Light detection is one of the fundamental pillars of modern technology, shaping our information-based society through fiber-optic communication (that ultra-fast internet connection), storing terabytes of data, enabling us to explore outer space, advance our ability to diagnose and monitor diseases, and develop remote sensing technologies such as LiDAR to map our planet and monitor weather.
Sophisticated light sensors are what makes all of this possible, and they’re playing a significant role in getting up-and-coming developments such as visible-light communication (VLC) off the ground. Current WiFi networks use radio waves to provide wireless connections, whereas VLC or Li-Fi use light emitted by common LED lightbulbs to enable data transfer at speeds of up to 224 gigabits per second.
In order to aid the transition to this technology, a team of researchers from the InnovationLab in Heidelberg and Karlsruhe Institute of Technology (KIT) have developed a new method of producing light sensors that are capable of detecting light in the visible spectrum through an easy-to-use 3D-printing process.
Their research — recently published in Advanced Materials — is based on re-purposing materials that are already well-suited for developing these specialized sensors. In particular, the team points out that organic photodiodes — already used in light-sensing devices — are particularly appealing for this purpose because they are lightweight, flexible, and their properties are easily tuned at both the material and device levels.
While wavelength-specific organic photodiodes have been reported in the scientific literature, commonly used manufacturing techniques present challenges that limit their transfer to industrial-scale 3D printing — these include determining how to build different optically active layers, which often require additional processing steps to make and ink re-formulation at each stage in order to control the material’s properties.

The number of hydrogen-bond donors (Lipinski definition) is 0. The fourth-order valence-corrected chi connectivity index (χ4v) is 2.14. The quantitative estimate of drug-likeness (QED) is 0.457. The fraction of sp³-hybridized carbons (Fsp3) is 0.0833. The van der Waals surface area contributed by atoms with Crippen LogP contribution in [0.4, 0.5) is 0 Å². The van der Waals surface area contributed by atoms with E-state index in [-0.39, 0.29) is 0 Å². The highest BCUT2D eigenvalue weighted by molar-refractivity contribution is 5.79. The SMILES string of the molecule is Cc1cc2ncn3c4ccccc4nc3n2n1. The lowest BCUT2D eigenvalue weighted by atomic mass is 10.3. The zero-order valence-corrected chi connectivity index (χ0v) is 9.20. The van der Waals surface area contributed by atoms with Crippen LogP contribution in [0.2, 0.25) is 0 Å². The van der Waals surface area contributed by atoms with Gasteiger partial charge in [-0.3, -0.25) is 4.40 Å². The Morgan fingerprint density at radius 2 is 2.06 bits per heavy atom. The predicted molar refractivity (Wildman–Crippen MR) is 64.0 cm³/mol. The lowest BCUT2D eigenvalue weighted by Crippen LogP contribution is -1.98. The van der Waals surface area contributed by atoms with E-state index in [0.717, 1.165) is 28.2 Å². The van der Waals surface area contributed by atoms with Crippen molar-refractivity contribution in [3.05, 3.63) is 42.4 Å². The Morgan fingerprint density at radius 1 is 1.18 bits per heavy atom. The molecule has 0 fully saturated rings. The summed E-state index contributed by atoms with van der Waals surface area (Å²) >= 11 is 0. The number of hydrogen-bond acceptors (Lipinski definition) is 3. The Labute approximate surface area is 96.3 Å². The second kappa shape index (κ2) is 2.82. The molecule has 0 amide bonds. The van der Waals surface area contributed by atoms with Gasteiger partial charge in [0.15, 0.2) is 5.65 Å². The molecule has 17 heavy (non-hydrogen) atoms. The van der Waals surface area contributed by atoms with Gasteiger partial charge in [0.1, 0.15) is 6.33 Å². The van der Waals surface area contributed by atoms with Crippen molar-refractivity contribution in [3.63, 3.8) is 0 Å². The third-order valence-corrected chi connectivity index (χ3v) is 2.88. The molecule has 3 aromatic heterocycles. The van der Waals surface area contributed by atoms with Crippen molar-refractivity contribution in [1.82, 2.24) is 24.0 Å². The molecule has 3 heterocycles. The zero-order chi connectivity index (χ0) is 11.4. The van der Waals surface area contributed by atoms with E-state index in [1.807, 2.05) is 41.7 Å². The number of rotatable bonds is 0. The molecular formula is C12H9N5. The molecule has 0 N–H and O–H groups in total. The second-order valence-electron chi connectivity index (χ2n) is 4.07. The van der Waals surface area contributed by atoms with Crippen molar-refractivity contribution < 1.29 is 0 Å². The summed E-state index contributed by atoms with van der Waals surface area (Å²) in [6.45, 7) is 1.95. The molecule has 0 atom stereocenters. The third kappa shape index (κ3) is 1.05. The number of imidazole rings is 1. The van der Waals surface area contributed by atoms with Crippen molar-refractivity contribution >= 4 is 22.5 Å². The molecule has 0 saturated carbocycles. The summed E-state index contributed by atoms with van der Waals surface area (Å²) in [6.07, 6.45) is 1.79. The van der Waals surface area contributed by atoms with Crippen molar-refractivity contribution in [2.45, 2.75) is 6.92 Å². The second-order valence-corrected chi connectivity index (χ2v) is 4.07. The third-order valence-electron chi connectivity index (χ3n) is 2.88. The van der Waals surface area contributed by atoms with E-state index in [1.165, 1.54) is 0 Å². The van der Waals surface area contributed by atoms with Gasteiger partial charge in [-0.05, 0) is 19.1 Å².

3D printing would enable the high-throughput production of devices with full freedom of design — the trick is minimizing the complexity of production.
To overcome this hurdle, the team developed a new material based on the concept of bulk heterojunctions, which are devices commonly used in organic solar cells. They have an absorption layer that consists of a donor and acceptor material, which when stimulated with different wavelengths of light allow for the transfer of electrons and the generation of an electric current.
In the current study, the material is made up of an optically transparent polymer donor and nonfullerene electron acceptor, each of which control a specific property of the device: the polymer dictates the physical properties of the ink while the nonfullerene acceptor controls the wavelength detection range.
This ability to separate these properties removes any interdependence between the manufacturing process and the desired optical properties of the printed material, essentially eliminating the need to reformulate a new ink for a device that is specific to a different wavelength. The team was able to produce a multichannel VLC system using a dual-color inkjet printer, on both large and small surface areas. Large numbers of these photodetectors of varying design were printed onto flexible, light materials.
“The simplicity of our approach, simultaneously addressing functionality and fabrication, offers a general method for facile integration of wavelength‐selective optical sensing elements in future printed electronic applications,” stated the authors of the study. “Particularly, in those requiring a large degree of personalization, high fabrication throughput and cost‐effectiveness, such as wearable devices, mobile sensor nodes or healthcare monitoring systems.”
Research article available at: N. Strobel, et al. Advanced Materials, 2020, doi.org/10.1002/adma.201908258